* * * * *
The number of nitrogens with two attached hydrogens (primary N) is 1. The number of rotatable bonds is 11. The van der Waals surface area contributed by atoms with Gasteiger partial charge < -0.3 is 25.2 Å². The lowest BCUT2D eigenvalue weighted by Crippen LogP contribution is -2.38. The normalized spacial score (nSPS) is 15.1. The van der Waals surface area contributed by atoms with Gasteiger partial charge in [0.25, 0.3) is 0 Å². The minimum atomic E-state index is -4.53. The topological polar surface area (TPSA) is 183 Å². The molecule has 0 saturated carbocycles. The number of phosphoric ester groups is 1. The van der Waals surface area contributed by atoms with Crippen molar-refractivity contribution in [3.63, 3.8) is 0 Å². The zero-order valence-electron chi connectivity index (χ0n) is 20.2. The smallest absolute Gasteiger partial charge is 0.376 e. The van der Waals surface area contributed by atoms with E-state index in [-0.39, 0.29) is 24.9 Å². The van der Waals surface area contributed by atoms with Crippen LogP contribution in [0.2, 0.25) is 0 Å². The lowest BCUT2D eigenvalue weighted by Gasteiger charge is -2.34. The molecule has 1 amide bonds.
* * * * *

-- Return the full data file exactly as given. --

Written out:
The number of nitrogens with two attached hydrogens (primary N) is 1. The number of rotatable bonds is 11. The van der Waals surface area contributed by atoms with Gasteiger partial charge < -0.3 is 25.2 Å². The lowest BCUT2D eigenvalue weighted by Crippen LogP contribution is -2.38. The normalized spacial score (nSPS) is 15.1. The van der Waals surface area contributed by atoms with Gasteiger partial charge in [0.25, 0.3) is 0 Å². The minimum atomic E-state index is -4.53. The topological polar surface area (TPSA) is 183 Å². The molecule has 0 saturated carbocycles. The number of phosphoric ester groups is 1. The van der Waals surface area contributed by atoms with Crippen molar-refractivity contribution in [3.63, 3.8) is 0 Å². The zero-order valence-electron chi connectivity index (χ0n) is 20.2. The smallest absolute Gasteiger partial charge is 0.376 e. The van der Waals surface area contributed by atoms with E-state index in [-0.39, 0.29) is 24.9 Å². The van der Waals surface area contributed by atoms with Crippen LogP contribution in [0.2, 0.25) is 0 Å². The lowest BCUT2D eigenvalue weighted by Gasteiger charge is -2.34. The molecule has 1 amide bonds.